Ferguson, MO

I have been watching the events of Ferguson, MO for over a week now.  I have also been listening to and reading the comments from people about all of these events.  First and foremost, it is tragic that an unarmed young man was shot and killed and my prayers go out to his family.  Was it right or was it wrong?  I have an opinion but it is based on what I read and see on the television and the internet which, as we all know, is not always the best source of the facts.

Do the people of Ferguson, MO have a right to protest?  Simple answer is YES!  Do these people have the right to loot, destroy property or assault the police or others?  NO!  Peaceful protests are a fine line between civility and chaos.  The police have a job to protect life and property as well as allow the ‘peaceful’ protests.  My feeling is that 98% of these protesters are and have been there with peaceful intentions.  Emotions are very high and that makes it very difficult.  It’s the other 2% that concerns me.  These are ‘outsiders’ and others that are just there to cause problems, to cause injury and to destroy property for no other reason then to be ‘thugs’.  These are the people who are causing the aggressive decisions that law enforcement must use when these thugs show up and show out.  They hide within the peaceful protesters making it difficult for police to see and then strike out causing police to react to the protesters as a whole.  As a police officer myself my heart goes out to every law enforcement officer involved in Ferguson, MO.  They are there to protect these people yet they are getting criticized for walking this fine line of chaos while trying to protect themselves from the cowards that hide in the midst of the protesters, their goal, to cause damage and harm.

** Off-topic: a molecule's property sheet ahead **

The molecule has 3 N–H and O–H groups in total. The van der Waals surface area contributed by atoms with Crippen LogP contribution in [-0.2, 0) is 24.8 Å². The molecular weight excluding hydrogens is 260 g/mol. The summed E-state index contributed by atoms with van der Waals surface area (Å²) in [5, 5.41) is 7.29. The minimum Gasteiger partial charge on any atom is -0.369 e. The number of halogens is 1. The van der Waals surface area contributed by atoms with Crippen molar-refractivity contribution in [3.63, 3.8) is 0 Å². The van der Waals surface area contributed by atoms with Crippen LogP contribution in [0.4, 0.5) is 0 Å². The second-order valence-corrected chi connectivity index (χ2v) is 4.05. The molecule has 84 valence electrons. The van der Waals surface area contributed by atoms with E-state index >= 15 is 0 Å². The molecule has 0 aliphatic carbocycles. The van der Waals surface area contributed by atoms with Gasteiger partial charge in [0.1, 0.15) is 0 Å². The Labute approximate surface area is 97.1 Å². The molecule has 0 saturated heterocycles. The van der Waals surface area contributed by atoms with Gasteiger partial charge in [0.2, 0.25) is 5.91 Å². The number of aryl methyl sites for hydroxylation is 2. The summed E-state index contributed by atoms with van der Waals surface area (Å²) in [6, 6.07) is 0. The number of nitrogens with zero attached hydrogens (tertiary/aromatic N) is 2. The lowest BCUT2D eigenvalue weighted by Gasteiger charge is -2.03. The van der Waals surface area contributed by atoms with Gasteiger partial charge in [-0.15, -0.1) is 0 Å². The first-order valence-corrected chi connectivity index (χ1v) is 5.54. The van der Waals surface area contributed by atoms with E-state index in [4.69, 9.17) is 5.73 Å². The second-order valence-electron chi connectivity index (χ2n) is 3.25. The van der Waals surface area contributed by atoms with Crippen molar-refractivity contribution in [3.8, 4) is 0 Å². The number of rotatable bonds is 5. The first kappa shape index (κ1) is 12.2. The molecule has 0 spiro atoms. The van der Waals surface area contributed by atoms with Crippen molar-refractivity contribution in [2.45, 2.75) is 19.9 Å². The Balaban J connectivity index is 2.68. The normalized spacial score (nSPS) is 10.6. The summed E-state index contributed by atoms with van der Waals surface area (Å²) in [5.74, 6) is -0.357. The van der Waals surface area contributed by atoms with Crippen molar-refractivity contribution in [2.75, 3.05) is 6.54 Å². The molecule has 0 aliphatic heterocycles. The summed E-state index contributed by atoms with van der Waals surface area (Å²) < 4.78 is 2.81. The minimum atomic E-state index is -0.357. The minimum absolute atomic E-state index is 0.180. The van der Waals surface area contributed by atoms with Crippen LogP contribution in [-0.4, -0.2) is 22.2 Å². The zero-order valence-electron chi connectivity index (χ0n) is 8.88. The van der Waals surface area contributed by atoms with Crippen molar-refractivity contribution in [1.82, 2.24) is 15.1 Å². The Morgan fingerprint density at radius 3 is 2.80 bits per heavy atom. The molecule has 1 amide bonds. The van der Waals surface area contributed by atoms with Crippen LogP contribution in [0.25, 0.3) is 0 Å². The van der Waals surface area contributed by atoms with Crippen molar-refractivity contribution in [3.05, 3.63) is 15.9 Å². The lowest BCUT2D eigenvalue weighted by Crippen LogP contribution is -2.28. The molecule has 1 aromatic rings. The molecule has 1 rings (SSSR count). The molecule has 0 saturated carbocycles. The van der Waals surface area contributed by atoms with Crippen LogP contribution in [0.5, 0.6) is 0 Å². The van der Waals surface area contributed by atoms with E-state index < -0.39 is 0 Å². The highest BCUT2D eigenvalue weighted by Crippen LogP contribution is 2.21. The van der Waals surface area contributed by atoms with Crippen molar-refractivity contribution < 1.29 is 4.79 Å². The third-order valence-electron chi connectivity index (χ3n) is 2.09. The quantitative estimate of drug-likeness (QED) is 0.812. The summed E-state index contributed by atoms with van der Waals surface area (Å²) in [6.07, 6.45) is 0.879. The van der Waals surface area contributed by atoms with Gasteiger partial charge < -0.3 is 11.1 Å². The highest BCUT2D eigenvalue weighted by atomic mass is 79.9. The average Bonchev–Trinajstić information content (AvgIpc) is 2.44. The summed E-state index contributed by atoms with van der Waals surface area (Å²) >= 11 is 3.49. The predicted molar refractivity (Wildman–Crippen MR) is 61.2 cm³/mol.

There is a problem in Ferguson, MO without a doubt, and sadly, it took this tragic incident to set it in motion.  The Ferguson Police Department was overwhelmed, and sadly, out of their league from the start.  The Chief of Police was not prepared for what was getting ready to happen after the shooting occurred.  I could see it from his first press conference.  He was nervous, not comfortable in front of the press and basically not ready for the questions he was asked.  The arrival of the Missouri Highway Patrol was the best move, although late.  Captain Johnson shows great professionalism and confidence from the very moment he arrived and took over the security of the city.  He still must deal with the outsiders that are making the protests, especially after dark, a challenge for the officers working this incident.

The police have been accused of being heavy-handed by using tear gas, armored vehicles and other protective gear.  Admittedly, it is reminiscent  of the protests and riots of the 60’s.  The police have a right to protect themselves as well.  They have been shot at, had Molotov cocktails and objects thrown at them.  The 2% in the crowd of protesters are the ones attempting to draw out the aggressiveness of the law enforcement officers trying to protect the other 98%.  The armored vehicles that people are claiming make the police look to militarized are necessary to protect the police that are attempting to protect the people of Ferguson, MO.  Now the Missouri National Guard is being deployed to the area, the real military with real military equipment, all because a few ‘bad actors’ that 2% wanted to turn this into a dangerous situation instead of a peaceful protest.